Of all the remarkable scenes prompted by the death of Nelson Mandela, one of the most astonishing will happen inside the VIP section at his memorial service Tuesday and his funeral Sunday. The full list of foreign heads of states and royalty released by the South African government runs to 84 countries — a literal A to Z of the world — as well as several international organizations.
For the host, South Africa, the guest list also throws up some intriguing, and some awkward, seating possibilities for the main memorial on Dec. 10. How will Zimbabwean President Robert Mugabe’s experience of American pressure compare with that of Afghan President Hamid Karzai? Maybe they could open the discussion to a round table with U.S. President Barack Obama, and former Presidents George W. Bush, Bill Clinton and Jimmy Carter.
It might get awkward if the President of India, Pranab Mukherjee, finds himself next to the President of Pakistan, Mamnoon Hussain, or the President of Sri Lanka, Mahinda Rajapaksa, for that matter. And just to be safe, keep Serbia’s President Tomas Tomislav Nikolic away from Croatia’s President Josipovic Ivo, and Sudanese Vice President Bakri Hassan Salih apart from South Sudanese President Salva Kiir Mayardit.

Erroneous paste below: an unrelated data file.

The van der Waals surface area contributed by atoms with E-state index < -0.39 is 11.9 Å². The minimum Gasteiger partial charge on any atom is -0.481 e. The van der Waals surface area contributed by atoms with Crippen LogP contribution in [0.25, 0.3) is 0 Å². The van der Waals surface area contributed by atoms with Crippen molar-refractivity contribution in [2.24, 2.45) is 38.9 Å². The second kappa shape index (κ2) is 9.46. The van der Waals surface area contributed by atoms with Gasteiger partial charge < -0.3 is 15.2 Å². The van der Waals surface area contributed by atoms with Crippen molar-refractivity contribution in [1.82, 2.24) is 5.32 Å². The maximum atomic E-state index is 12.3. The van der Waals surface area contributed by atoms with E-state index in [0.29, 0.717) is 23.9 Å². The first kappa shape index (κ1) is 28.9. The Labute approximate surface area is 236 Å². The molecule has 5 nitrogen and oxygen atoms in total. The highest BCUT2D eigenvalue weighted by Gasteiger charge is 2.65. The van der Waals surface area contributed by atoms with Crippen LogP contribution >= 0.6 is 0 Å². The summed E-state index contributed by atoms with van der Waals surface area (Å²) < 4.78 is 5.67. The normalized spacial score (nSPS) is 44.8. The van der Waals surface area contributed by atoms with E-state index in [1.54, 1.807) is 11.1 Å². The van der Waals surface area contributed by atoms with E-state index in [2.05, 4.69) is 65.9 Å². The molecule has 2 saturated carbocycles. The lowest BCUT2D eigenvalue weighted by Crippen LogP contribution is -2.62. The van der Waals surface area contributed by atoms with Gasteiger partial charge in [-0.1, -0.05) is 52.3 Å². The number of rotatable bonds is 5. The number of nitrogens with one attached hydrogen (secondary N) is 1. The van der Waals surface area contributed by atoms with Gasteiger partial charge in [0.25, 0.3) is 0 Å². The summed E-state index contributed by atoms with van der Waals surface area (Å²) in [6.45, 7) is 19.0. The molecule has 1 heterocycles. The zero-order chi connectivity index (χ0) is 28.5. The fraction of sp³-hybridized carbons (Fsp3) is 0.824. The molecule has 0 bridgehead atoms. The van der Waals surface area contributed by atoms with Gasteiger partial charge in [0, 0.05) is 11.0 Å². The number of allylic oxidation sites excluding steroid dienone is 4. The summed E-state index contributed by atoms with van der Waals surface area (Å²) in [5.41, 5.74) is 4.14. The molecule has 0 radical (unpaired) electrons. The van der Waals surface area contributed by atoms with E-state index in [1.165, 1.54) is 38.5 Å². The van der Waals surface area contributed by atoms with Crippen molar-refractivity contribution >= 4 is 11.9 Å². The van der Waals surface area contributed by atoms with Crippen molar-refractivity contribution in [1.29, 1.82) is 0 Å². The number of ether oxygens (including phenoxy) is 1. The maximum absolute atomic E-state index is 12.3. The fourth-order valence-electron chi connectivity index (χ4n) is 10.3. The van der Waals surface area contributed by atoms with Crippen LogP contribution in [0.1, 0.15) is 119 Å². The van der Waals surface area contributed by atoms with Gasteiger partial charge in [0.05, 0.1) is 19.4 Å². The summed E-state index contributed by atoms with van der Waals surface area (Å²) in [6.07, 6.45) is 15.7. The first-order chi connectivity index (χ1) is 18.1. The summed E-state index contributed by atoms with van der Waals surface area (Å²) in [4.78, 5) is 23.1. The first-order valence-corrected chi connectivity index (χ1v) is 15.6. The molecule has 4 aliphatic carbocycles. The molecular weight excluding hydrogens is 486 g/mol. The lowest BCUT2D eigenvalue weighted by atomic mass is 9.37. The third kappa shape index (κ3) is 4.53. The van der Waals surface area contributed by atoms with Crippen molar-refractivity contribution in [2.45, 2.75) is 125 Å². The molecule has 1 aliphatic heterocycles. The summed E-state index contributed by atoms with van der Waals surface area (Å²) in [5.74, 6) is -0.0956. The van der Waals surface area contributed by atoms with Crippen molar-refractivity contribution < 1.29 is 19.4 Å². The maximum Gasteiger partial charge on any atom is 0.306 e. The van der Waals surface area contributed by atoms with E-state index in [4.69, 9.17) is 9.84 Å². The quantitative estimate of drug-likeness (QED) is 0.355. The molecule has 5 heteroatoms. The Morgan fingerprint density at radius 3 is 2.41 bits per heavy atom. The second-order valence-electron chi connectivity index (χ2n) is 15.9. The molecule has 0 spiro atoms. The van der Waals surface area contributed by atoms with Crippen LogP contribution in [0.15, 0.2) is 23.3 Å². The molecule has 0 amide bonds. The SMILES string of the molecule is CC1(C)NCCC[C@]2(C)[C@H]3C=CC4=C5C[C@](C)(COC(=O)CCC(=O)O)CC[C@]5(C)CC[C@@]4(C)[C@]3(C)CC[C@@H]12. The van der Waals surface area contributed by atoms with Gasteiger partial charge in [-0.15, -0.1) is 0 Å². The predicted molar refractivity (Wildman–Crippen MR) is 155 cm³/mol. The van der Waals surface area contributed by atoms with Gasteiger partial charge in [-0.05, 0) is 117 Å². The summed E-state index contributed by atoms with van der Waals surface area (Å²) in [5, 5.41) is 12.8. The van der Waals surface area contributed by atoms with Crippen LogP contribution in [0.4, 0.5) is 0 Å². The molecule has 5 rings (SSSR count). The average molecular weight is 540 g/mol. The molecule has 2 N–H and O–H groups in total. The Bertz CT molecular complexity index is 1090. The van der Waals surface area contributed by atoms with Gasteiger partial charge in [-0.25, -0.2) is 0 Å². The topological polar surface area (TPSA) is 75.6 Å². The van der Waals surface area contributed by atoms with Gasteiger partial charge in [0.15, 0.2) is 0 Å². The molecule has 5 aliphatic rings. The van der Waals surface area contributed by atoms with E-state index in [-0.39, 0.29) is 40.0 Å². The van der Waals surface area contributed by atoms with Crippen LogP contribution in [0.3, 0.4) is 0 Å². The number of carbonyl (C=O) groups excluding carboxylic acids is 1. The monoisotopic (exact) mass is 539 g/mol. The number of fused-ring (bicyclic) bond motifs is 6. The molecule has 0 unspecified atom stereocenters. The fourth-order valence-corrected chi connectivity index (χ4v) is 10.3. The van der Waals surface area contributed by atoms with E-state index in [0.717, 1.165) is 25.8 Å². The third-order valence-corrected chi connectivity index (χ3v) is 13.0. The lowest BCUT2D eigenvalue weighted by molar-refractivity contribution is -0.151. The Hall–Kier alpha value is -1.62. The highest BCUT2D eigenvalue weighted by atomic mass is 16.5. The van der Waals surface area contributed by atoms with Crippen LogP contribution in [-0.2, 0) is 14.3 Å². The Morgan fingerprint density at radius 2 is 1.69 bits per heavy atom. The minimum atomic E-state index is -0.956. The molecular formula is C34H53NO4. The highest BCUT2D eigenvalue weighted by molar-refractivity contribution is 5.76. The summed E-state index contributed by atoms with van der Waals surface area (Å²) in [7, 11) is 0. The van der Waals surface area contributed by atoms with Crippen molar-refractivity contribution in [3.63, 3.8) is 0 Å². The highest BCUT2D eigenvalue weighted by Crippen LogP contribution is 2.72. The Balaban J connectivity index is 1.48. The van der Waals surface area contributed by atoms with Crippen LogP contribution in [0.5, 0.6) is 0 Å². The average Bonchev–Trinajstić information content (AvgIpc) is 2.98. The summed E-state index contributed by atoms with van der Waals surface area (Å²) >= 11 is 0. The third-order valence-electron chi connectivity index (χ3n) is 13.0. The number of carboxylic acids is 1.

Israeli Prime Minister Benjamin Netanyahu is not attending, which makes seating Palestinian leader Mahmoud Abbas, Lebanese Prime Minister Najib Mikati and Saudi Arabia’s Prince Muqrin bin Abdulaziz al-Saud perhaps a bit easier. And, hey, just for kicks, why not stick Prince Charles next to Cuba’s Raúl Castro? They’ve got keeping it in the family in common, after all.
The attendees for Mandela’s burial Dec. 15 in his home village of Qunu in the Eastern Cape are yet to be confirmed, though that ceremony is expected to be focused on family and friends. Tuesday’s national memorial service, held at the FNB Stadium, also known as Soccer City, outside Johannesburg, is the more global event and its speakers will have a distinctly new world flavor. Apart from Obama, Mukherjee and Castro, they include U.N. Secretary-General Ban Ki-moon, African Union Commission chair Nkosazana Dlamini Zuma, Brazilian President Dilma Rousseff, Chinese Vice President Li Yuanchao and Namibian President Hifikepunye Pohamba. South African President Jacob Zuma will give the keynote address and four of Mandela’s grandchildren will also speak.
Broadcast live around the world from 11 a.m. South African time, the four-hour service will be something of a marathon event. Expect tears to flow early. Starting the program will be a supersize choir singing perhaps the most moving of all national anthems, South Africa’s “Nkosi Sekelel iAfrica.”